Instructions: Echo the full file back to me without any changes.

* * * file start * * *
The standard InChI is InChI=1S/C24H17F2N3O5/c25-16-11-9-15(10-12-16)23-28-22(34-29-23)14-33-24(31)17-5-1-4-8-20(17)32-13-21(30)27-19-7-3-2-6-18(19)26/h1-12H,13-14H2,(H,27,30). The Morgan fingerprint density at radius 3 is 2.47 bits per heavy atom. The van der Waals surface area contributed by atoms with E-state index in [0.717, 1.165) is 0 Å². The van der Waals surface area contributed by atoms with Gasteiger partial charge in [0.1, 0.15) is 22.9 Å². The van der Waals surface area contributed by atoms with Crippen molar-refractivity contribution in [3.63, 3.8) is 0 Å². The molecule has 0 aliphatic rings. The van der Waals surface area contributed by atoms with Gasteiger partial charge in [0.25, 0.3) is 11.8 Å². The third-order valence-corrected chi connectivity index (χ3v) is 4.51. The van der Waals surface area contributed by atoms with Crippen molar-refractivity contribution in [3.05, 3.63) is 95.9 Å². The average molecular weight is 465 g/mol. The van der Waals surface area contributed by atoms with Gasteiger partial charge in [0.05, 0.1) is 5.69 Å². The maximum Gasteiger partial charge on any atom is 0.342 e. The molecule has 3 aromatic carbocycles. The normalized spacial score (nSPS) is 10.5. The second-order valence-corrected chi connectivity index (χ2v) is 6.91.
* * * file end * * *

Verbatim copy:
The standard InChI is InChI=1S/C24H17F2N3O5/c25-16-11-9-15(10-12-16)23-28-22(34-29-23)14-33-24(31)17-5-1-4-8-20(17)32-13-21(30)27-19-7-3-2-6-18(19)26/h1-12H,13-14H2,(H,27,30). The Morgan fingerprint density at radius 3 is 2.47 bits per heavy atom. The van der Waals surface area contributed by atoms with E-state index in [0.717, 1.165) is 0 Å². The van der Waals surface area contributed by atoms with Gasteiger partial charge in [0.1, 0.15) is 22.9 Å². The van der Waals surface area contributed by atoms with Crippen molar-refractivity contribution in [3.63, 3.8) is 0 Å². The molecule has 0 aliphatic rings. The van der Waals surface area contributed by atoms with Gasteiger partial charge in [0.25, 0.3) is 11.8 Å². The third-order valence-corrected chi connectivity index (χ3v) is 4.51. The van der Waals surface area contributed by atoms with Crippen molar-refractivity contribution in [3.05, 3.63) is 95.9 Å². The average molecular weight is 465 g/mol. The van der Waals surface area contributed by atoms with Gasteiger partial charge in [0.05, 0.1) is 5.69 Å². The maximum Gasteiger partial charge on any atom is 0.342 e. The molecule has 3 aromatic carbocycles. The normalized spacial score (nSPS) is 10.5. The second-order valence-corrected chi connectivity index (χ2v) is 6.91.